Bomb found at cabin reportedly is a match Design comparison links device to one used by Unabomber

April 09, 1996|By NEW YORK TIMES NEWS SERVICE

WASHINGTON -- One of two live bombs found at Theodore J. Kaczynski's Montana cabin was virtually identical to an explosive device used in one of the Unabomber's fatal attacks, federal law-enforcement officials said yesterday.

They said the bomb matched one used in one of the Unabomber's two most recent killings, in 1994 and 1995, but did not specify which.

The discovery of the first live bomb on Friday at Mr. Kaczynski's cabin had been made known shortly after it was found, but the discovery of a second live bomb over the weekend -- and the results of a design comparison between the two devices and known Unabomber bombs -- had been closely held among investigators working on the case and was revealed only yesterday.

One official described the similarities between one of the bombs found in the cabin and one used in a fatal attack as striking, akin to two cars of the same make and model. "It was as if once he found the right design, he stuck with it," the official said.

Mr. Kaczynski has not been charged in any of the Unabomber attacks and is being held on a charge of possessing an explosive device. But investigators say they are certain they will be able soon to charge him in the 17-year string of 16 bombings that killed three and wounded 23.

The information about the second bomb in the cabin came to light as a lawyer for Mr. Kaczynski's family provided new details about the man who the authorities believe is the Unabomber.

The lawyer, Anthony P. Bisceg-lie, said Mr. Kaczynski had been estranged from his family and had not seen his younger brother or mother in six years.

The Unabomber's attacks began in 1978. The first deadly attack killed Hugh C. Scrutton, a computer store owner in Sacramento, Calif., in 1985. The second killed Thomas Mosser, an advertising executive, at his New Jersey home in 1994. A third killed Gilbert Murray, a forestry association official, in Sacramento in 1995.

In addition to similarities in bomb design and construction features, the officials said that other areas of investigation linked Mr. Kaczynski to the Unabomber crimes, including a preliminary analysis that matched bomb fragments found at crime scenes with evidence taken from Mr. Kaczynski's cabin. That comparison has focused on studying microscopic marks left by cutting tools such as wood-carving knives and wire cutters found in the cabin.

The evidence suggests, the officials said, that federal prosecutors may soon be able to decide whether there is sufficient evidence to charge Mr. Kaczynski with the two most recent fatal Unabomber attacks, which are potentially subject to the federal death penalty, which took effect in August 1994.

Top Justice Department officials yesterday convened a meeting of federal prosecutors representing jurisdictions in which the serial terrorist's crimes took place, including California, Connecticut, Illinois, Massachusetts, New Jersey and Utah. Government lawyers said the meeting was an organizational session to discuss a structure for managing a prosecution and eliminating turf battles among federal prosecutors in nine states.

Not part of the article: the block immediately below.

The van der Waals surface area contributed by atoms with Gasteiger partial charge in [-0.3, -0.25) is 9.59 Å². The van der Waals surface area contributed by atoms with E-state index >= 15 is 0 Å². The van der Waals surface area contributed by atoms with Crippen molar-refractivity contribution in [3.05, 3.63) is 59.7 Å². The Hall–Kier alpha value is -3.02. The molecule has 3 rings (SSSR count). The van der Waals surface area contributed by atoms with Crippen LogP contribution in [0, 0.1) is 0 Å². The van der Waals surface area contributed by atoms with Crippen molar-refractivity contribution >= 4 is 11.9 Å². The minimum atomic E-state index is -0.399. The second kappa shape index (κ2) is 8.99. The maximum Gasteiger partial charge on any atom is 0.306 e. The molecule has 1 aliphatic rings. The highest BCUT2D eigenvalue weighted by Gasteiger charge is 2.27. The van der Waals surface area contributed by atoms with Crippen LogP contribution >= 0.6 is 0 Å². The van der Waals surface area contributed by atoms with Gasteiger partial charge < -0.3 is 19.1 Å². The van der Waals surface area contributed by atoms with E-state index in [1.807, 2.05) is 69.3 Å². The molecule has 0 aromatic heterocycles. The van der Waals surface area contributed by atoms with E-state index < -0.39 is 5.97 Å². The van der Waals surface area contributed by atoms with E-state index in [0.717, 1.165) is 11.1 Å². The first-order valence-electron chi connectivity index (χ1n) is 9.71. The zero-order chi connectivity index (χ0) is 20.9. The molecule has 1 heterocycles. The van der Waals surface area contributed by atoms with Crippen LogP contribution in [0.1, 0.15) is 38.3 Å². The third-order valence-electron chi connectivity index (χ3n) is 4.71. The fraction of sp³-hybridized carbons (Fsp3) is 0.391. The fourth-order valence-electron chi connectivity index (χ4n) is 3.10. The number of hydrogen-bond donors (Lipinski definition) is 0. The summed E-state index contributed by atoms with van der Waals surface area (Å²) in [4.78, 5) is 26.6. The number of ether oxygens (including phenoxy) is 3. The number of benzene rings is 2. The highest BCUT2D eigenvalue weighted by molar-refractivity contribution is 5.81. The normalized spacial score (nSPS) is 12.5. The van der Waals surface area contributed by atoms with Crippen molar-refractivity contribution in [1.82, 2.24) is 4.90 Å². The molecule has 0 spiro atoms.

As prosecutors met at the Justice Department's headquarters to consider how they will approach the case, the lawyer who acted as the intermediary between the Kaczynski family and the FBI held a news conference in Washington to discuss the case. Mr. Bisceglie described how David Kaczynski, the suspect's brother, first contacted him through a private investigator in Chicago.

The investigator, Susan Swanson, was a childhood friend of David Kaczynski's wife, Linda Patrik. Ms. Swanson's initial inquiry into Theodore Kaczynski -- aimed at what the family hoped would rule him out as a suspect -- included a consultation with Clint Van Zandt, a former FBI behavioral profiler. But Mr. Van Zandt concluded that Mr. Kaczynski might be involved.

Ms. Swanson, an investigator at the Investigative Group Inc., turned for help to Mr. Bisceglie, with whom she had attended Antioch law school. "I determined also that there was a significant possibility that Ted and the Unabomber were one and the same," Mr. Bisceglie said.

Along with similarities between where the Unabomber was thought to have been and where he knew his brother to have been, what raised David Kaczynski's suspicions and later aroused the interest of federal authorities was the similarity between the Unabomber's anti-technology manifesto and Theodore Kaczynski's letters to family members and other writings.

Mr. Bisceglie said that David Kaczynski read the manifesto in October 1995 after its publication in the Washington Post, which was jointly financed by the New York Times. Mr. Bisceglie said he did not know whether David Kaczynski read the first version of the manuscript that was printed by the Post in September or a version published by other news organizations.

"David wanted very much to believe that Ted was not involved," Mr. Bisceglie said. "He would still like to believe that, but I think he believes his brother was involved."

From his first veiled contact in January with an FBI agent he had known, the lawyer became an emissary for the Kaczynski family.

"I spent roughly three months with my office door locked," he said, "and we did everything we could to keep a lid on this" to try to protect Theodore Kaczynski's privacy if investigators were able to eliminate him as a suspect.

The lawyer said that the Kaczynski family was not aware that Theodore Kaczynski had experimented with explosives as a child. Mr. Bisceglie said Theodore Kaczynski's family had sent him money over the years, amounting to "hundreds of dollars" in gifts. But he denied reports that David Kaczynski had bought airline tickets for his brother.

Pub Date: 4/09/96

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